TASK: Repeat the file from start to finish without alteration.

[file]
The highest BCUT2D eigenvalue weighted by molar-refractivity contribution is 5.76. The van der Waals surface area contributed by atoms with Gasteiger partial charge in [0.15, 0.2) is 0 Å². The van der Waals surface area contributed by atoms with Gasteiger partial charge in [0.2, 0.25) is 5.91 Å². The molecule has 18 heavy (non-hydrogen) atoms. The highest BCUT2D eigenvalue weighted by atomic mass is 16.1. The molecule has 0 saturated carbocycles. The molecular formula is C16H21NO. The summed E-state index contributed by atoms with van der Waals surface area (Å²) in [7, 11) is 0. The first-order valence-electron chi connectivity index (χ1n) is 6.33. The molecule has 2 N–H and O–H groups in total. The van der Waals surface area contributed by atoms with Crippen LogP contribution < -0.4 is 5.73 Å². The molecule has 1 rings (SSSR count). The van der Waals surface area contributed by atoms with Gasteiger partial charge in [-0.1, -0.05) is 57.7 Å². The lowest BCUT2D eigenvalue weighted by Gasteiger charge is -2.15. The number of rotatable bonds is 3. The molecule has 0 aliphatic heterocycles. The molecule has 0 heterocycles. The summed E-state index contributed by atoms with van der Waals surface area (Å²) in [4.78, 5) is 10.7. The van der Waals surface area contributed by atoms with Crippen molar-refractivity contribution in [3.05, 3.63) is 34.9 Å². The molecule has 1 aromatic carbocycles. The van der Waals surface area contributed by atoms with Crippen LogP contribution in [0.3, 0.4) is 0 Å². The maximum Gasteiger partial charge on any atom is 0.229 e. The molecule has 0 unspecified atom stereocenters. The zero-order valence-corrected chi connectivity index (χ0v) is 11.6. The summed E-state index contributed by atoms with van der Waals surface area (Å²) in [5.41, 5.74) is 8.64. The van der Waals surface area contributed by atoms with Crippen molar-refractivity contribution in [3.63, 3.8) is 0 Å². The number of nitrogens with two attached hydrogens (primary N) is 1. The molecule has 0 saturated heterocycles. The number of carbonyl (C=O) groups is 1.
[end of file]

The highest BCUT2D eigenvalue weighted by molar-refractivity contribution is 5.76. The van der Waals surface area contributed by atoms with Gasteiger partial charge in [0.15, 0.2) is 0 Å². The van der Waals surface area contributed by atoms with Gasteiger partial charge in [0.2, 0.25) is 5.91 Å². The molecule has 18 heavy (non-hydrogen) atoms. The highest BCUT2D eigenvalue weighted by atomic mass is 16.1. The molecule has 0 saturated carbocycles. The molecular formula is C16H21NO. The summed E-state index contributed by atoms with van der Waals surface area (Å²) in [7, 11) is 0. The first-order valence-electron chi connectivity index (χ1n) is 6.33. The molecule has 2 N–H and O–H groups in total. The van der Waals surface area contributed by atoms with Crippen LogP contribution < -0.4 is 5.73 Å². The molecule has 1 rings (SSSR count). The van der Waals surface area contributed by atoms with Gasteiger partial charge in [-0.1, -0.05) is 57.7 Å². The lowest BCUT2D eigenvalue weighted by Gasteiger charge is -2.15. The number of rotatable bonds is 3. The molecule has 0 aliphatic heterocycles. The molecule has 0 heterocycles. The summed E-state index contributed by atoms with van der Waals surface area (Å²) in [4.78, 5) is 10.7. The van der Waals surface area contributed by atoms with Crippen molar-refractivity contribution in [3.05, 3.63) is 34.9 Å². The molecule has 1 aromatic carbocycles. The van der Waals surface area contributed by atoms with Crippen LogP contribution in [0.3, 0.4) is 0 Å². The maximum Gasteiger partial charge on any atom is 0.229 e. The molecule has 0 unspecified atom stereocenters. The zero-order valence-corrected chi connectivity index (χ0v) is 11.6. The summed E-state index contributed by atoms with van der Waals surface area (Å²) in [5.41, 5.74) is 8.64. The van der Waals surface area contributed by atoms with Crippen molar-refractivity contribution in [3.63, 3.8) is 0 Å². The number of nitrogens with two attached hydrogens (primary N) is 1. The molecule has 0 saturated heterocycles. The number of carbonyl (C=O) groups is 1.